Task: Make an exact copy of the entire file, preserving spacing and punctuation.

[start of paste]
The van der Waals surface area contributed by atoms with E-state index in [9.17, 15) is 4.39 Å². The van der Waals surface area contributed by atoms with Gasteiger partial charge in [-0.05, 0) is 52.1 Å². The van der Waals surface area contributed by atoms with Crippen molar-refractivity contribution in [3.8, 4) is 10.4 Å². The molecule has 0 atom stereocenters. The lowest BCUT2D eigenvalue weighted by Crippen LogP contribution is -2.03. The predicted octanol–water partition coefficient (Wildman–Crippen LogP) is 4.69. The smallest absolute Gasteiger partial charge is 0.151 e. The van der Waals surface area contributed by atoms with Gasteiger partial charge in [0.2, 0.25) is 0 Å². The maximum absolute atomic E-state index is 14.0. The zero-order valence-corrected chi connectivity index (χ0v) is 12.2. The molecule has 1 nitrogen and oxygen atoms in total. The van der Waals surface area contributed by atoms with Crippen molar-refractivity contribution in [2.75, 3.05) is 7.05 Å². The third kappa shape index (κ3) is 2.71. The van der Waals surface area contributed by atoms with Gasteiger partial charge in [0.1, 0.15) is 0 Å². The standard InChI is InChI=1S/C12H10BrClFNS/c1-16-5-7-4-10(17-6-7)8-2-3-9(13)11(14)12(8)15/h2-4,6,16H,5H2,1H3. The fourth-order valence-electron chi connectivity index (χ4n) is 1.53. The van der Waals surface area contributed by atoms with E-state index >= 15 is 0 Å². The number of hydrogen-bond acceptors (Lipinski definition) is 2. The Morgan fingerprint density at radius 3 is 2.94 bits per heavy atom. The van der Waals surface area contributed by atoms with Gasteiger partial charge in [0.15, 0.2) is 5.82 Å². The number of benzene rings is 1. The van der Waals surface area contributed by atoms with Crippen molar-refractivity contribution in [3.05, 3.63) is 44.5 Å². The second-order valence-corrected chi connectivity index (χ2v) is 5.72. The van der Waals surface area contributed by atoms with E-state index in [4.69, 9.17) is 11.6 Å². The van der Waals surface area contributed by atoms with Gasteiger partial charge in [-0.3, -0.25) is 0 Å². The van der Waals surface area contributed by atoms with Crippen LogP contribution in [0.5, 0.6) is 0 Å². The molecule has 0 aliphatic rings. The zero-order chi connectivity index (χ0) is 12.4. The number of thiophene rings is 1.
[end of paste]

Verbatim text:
The van der Waals surface area contributed by atoms with E-state index in [9.17, 15) is 4.39 Å². The van der Waals surface area contributed by atoms with Gasteiger partial charge in [-0.05, 0) is 52.1 Å². The van der Waals surface area contributed by atoms with Crippen molar-refractivity contribution in [3.8, 4) is 10.4 Å². The molecule has 0 atom stereocenters. The lowest BCUT2D eigenvalue weighted by Crippen LogP contribution is -2.03. The predicted octanol–water partition coefficient (Wildman–Crippen LogP) is 4.69. The smallest absolute Gasteiger partial charge is 0.151 e. The van der Waals surface area contributed by atoms with Gasteiger partial charge in [0.2, 0.25) is 0 Å². The maximum absolute atomic E-state index is 14.0. The zero-order valence-corrected chi connectivity index (χ0v) is 12.2. The molecule has 1 nitrogen and oxygen atoms in total. The van der Waals surface area contributed by atoms with Crippen molar-refractivity contribution in [2.75, 3.05) is 7.05 Å². The third kappa shape index (κ3) is 2.71. The van der Waals surface area contributed by atoms with Gasteiger partial charge in [0.1, 0.15) is 0 Å². The standard InChI is InChI=1S/C12H10BrClFNS/c1-16-5-7-4-10(17-6-7)8-2-3-9(13)11(14)12(8)15/h2-4,6,16H,5H2,1H3. The fourth-order valence-electron chi connectivity index (χ4n) is 1.53. The van der Waals surface area contributed by atoms with E-state index >= 15 is 0 Å². The number of hydrogen-bond acceptors (Lipinski definition) is 2. The Morgan fingerprint density at radius 3 is 2.94 bits per heavy atom. The van der Waals surface area contributed by atoms with Gasteiger partial charge in [0.15, 0.2) is 5.82 Å². The number of benzene rings is 1. The van der Waals surface area contributed by atoms with Crippen molar-refractivity contribution in [3.05, 3.63) is 44.5 Å². The second-order valence-corrected chi connectivity index (χ2v) is 5.72. The van der Waals surface area contributed by atoms with E-state index in [4.69, 9.17) is 11.6 Å². The van der Waals surface area contributed by atoms with Gasteiger partial charge in [-0.3, -0.25) is 0 Å². The van der Waals surface area contributed by atoms with Crippen LogP contribution in [0.5, 0.6) is 0 Å². The molecule has 0 aliphatic rings. The zero-order chi connectivity index (χ0) is 12.4. The number of thiophene rings is 1.